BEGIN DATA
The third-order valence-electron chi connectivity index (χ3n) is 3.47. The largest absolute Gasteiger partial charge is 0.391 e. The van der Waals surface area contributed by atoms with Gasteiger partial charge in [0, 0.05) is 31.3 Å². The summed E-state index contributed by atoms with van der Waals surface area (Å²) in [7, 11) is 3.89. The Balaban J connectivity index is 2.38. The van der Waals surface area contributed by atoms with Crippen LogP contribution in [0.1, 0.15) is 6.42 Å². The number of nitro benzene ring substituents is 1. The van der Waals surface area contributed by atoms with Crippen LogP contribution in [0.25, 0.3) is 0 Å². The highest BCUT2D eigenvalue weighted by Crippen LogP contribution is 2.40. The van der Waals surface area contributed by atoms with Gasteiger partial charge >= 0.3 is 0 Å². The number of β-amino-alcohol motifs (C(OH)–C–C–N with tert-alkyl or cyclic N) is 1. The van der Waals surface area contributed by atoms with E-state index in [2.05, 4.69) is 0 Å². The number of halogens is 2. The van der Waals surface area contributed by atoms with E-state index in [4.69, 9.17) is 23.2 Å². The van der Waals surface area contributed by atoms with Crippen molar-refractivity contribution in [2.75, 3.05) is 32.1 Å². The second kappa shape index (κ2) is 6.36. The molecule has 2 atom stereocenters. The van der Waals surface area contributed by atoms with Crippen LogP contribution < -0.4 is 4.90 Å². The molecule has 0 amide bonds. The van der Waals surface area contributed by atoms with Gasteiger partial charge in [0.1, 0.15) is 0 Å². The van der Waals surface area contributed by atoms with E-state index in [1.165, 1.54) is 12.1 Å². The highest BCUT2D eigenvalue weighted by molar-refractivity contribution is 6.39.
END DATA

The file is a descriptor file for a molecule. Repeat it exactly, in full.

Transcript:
The third-order valence-electron chi connectivity index (χ3n) is 3.47. The largest absolute Gasteiger partial charge is 0.391 e. The van der Waals surface area contributed by atoms with Gasteiger partial charge in [0, 0.05) is 31.3 Å². The summed E-state index contributed by atoms with van der Waals surface area (Å²) in [7, 11) is 3.89. The Balaban J connectivity index is 2.38. The van der Waals surface area contributed by atoms with Crippen LogP contribution in [0.1, 0.15) is 6.42 Å². The number of nitro benzene ring substituents is 1. The van der Waals surface area contributed by atoms with Crippen LogP contribution in [0.25, 0.3) is 0 Å². The highest BCUT2D eigenvalue weighted by Crippen LogP contribution is 2.40. The van der Waals surface area contributed by atoms with Gasteiger partial charge >= 0.3 is 0 Å². The number of β-amino-alcohol motifs (C(OH)–C–C–N with tert-alkyl or cyclic N) is 1. The van der Waals surface area contributed by atoms with E-state index in [2.05, 4.69) is 0 Å². The number of halogens is 2. The van der Waals surface area contributed by atoms with E-state index in [4.69, 9.17) is 23.2 Å². The van der Waals surface area contributed by atoms with Crippen molar-refractivity contribution in [2.75, 3.05) is 32.1 Å². The second kappa shape index (κ2) is 6.36. The molecule has 2 atom stereocenters. The van der Waals surface area contributed by atoms with Crippen LogP contribution < -0.4 is 4.90 Å². The molecule has 0 amide bonds. The van der Waals surface area contributed by atoms with Gasteiger partial charge in [0.1, 0.15) is 0 Å². The van der Waals surface area contributed by atoms with E-state index in [1.165, 1.54) is 12.1 Å². The highest BCUT2D eigenvalue weighted by molar-refractivity contribution is 6.39.